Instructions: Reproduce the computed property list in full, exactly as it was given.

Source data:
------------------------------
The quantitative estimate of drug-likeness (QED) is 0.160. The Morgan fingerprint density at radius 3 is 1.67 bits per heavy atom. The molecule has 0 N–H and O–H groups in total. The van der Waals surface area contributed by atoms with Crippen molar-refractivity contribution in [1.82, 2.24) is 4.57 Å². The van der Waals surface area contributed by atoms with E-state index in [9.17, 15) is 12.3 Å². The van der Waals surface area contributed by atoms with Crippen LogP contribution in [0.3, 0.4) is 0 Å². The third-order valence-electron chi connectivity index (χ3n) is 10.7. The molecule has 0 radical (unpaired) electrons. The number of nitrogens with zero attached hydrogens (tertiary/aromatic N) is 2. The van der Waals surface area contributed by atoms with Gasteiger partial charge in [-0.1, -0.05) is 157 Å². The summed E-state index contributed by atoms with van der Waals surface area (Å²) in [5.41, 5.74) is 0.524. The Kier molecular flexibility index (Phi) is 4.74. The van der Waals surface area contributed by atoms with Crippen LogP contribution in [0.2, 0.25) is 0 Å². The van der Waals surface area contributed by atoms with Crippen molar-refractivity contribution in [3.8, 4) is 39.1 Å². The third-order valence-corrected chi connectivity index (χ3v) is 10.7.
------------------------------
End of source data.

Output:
The quantitative estimate of drug-likeness (QED) is 0.160. The Morgan fingerprint density at radius 3 is 1.67 bits per heavy atom. The molecule has 0 N–H and O–H groups in total. The van der Waals surface area contributed by atoms with Crippen molar-refractivity contribution in [1.82, 2.24) is 4.57 Å². The van der Waals surface area contributed by atoms with E-state index in [9.17, 15) is 12.3 Å². The van der Waals surface area contributed by atoms with Crippen LogP contribution in [0.3, 0.4) is 0 Å². The third-order valence-electron chi connectivity index (χ3n) is 10.7. The molecule has 0 radical (unpaired) electrons. The number of nitrogens with zero attached hydrogens (tertiary/aromatic N) is 2. The van der Waals surface area contributed by atoms with Gasteiger partial charge in [-0.1, -0.05) is 157 Å². The summed E-state index contributed by atoms with van der Waals surface area (Å²) in [5.41, 5.74) is 0.524. The Kier molecular flexibility index (Phi) is 4.74. The van der Waals surface area contributed by atoms with Crippen LogP contribution in [0.2, 0.25) is 0 Å². The van der Waals surface area contributed by atoms with Crippen molar-refractivity contribution in [3.8, 4) is 39.1 Å². The third-order valence-corrected chi connectivity index (χ3v) is 10.7.